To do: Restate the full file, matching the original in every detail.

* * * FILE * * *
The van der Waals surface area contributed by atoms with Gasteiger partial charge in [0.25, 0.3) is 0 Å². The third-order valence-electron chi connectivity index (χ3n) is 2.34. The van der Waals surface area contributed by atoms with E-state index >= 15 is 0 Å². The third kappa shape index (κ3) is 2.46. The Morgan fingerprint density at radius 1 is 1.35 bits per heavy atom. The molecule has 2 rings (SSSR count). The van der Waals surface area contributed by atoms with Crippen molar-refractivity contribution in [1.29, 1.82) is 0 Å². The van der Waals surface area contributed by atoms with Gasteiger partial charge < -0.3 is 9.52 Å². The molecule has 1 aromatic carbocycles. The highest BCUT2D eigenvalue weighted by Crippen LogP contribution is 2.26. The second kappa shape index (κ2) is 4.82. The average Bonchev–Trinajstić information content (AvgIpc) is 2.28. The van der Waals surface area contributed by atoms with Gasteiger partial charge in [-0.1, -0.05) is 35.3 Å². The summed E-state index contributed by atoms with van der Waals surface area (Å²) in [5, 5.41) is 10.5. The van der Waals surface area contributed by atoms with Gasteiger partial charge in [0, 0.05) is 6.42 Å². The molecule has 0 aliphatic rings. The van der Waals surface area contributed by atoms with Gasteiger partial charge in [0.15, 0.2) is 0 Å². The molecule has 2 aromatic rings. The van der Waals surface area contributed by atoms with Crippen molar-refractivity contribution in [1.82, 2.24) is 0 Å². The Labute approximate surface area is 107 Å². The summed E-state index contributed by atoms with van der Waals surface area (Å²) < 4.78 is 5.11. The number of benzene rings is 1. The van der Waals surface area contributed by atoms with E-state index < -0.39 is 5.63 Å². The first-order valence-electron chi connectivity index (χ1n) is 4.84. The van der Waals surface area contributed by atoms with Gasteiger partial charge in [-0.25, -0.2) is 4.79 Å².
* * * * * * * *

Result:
The van der Waals surface area contributed by atoms with Gasteiger partial charge in [0.25, 0.3) is 0 Å². The third-order valence-electron chi connectivity index (χ3n) is 2.34. The van der Waals surface area contributed by atoms with E-state index >= 15 is 0 Å². The third kappa shape index (κ3) is 2.46. The Morgan fingerprint density at radius 1 is 1.35 bits per heavy atom. The molecule has 2 rings (SSSR count). The van der Waals surface area contributed by atoms with Crippen molar-refractivity contribution in [1.29, 1.82) is 0 Å². The van der Waals surface area contributed by atoms with Gasteiger partial charge < -0.3 is 9.52 Å². The molecule has 1 aromatic carbocycles. The highest BCUT2D eigenvalue weighted by Crippen LogP contribution is 2.26. The second kappa shape index (κ2) is 4.82. The average Bonchev–Trinajstić information content (AvgIpc) is 2.28. The van der Waals surface area contributed by atoms with Gasteiger partial charge in [-0.1, -0.05) is 35.3 Å². The summed E-state index contributed by atoms with van der Waals surface area (Å²) in [5, 5.41) is 10.5. The van der Waals surface area contributed by atoms with Gasteiger partial charge in [0, 0.05) is 6.42 Å². The molecule has 0 aliphatic rings. The van der Waals surface area contributed by atoms with Gasteiger partial charge in [0.15, 0.2) is 0 Å². The molecule has 2 aromatic rings. The van der Waals surface area contributed by atoms with Crippen molar-refractivity contribution in [1.82, 2.24) is 0 Å². The Labute approximate surface area is 107 Å². The summed E-state index contributed by atoms with van der Waals surface area (Å²) < 4.78 is 5.11. The number of benzene rings is 1. The van der Waals surface area contributed by atoms with E-state index < -0.39 is 5.63 Å². The first-order valence-electron chi connectivity index (χ1n) is 4.84. The van der Waals surface area contributed by atoms with Gasteiger partial charge in [-0.25, -0.2) is 4.79 Å².